Current Developments in Turkey
Newsclick discusses with Vijay Prashad, eminent writer and commentator, the current developments in Turkey. He says the main contradiction in Turkey at present is between democracy and authoritarianism. He also analyses Turkey's position in West Asia today.
Prabir Purkayastha (PP): Hello and welcome to Newsclick. Today we have with us Prof. Vijay Prashad, Trinity College. Vijay, you have been looking at what's happening in West Asia. Now, Turkey is latest or in the mix; for quite some years now, they have been setting themselves up as if they are going to be the arbiters of West Asia, the big brother over there, if you will, have been intervening in Syria in different ways for almost last two years. Suddenly, this whole movement that has taken place has put Erdogan on the back foot. So how do you really analyse Turkey's position today in West Asia, before we come to what's happening in Turkey itself.
Vijay Prashad (VP): I mean it's important to recognise that the party that is in power in Turkey, the AKP came into power saying that they were going to be a moderate Islamist force, a modern Islamist force, the cognate for that in terms of foreign policy was something that they began to call Neo-Ottomanism. That they were going to, in a way be a model for West Asia, for North Africa, a new way, a 21st Century way of being an Islamic democracy. That was their promise.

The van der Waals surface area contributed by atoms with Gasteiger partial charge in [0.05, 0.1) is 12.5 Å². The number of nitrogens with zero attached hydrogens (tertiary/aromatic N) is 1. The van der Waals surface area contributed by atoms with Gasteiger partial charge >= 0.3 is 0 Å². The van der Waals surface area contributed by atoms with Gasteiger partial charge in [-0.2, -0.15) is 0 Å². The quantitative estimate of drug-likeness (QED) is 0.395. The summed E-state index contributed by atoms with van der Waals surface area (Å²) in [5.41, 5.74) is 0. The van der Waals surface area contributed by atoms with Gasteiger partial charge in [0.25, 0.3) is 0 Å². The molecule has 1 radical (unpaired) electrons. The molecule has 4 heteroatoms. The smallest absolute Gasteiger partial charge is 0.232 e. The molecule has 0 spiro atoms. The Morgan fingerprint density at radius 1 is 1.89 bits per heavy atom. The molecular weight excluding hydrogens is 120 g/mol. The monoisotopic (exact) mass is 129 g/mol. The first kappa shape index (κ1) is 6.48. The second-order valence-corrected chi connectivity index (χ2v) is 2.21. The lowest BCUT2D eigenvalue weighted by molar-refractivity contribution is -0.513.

PP: Also, a bridge between Europe and Asia. The other thing that they were saying.
VP: A part of it would be in a sense they would bring these two contested civilisations, in their terms, together. That was the basic ideological claim they made. Now, the ideological claim you know, in terms of Neo Ottomanism was never going to be easy to establish. Firstly, the term itself was bitter in the mouth of many Arabs who understood the Ottoman empire to be an imperial project and not a project, say, like pan-Arabism which was a project of liberation. So when the Turks began to talk about Neo Ottomanism, that was not a very appealing framework and right when the Arab Spring broke out, the Turkish foreign minister, Mr. Erdogan himself, they were in Egypt and they travelled around in region, trying to promote this vision of a 21st century modern Islamic kind of democracy that they had answers, as it were. In a way, they overshot their own capabilities in at least two ways. The first way is that they decided that when rebellion broke out in Syria in March of 2011, that the Arab world nearest to them i.e., Syria would be the first model for their outreach as it were, and they went very far ahead of everybody else including the West in calling for the ouster of Mr. Assad. So that is one place in which they overshot their abilities.
VP: Overreached, I mean very quickly they found that Mr. Assad was not a very easy chess player to play against, because he immediately put forward the Kurdish strategy. You know opening up Northern Syria and saying I am going to give autonomy to Kurds and the Kurdish parties, particularly the PKK which, you know, had to leave Turkey and had sought refuge in Iraq before the Americans came into Iraq, suddenly found that they had the capability of a new set of bases in Northen Syria and they re-engaged in Turkey.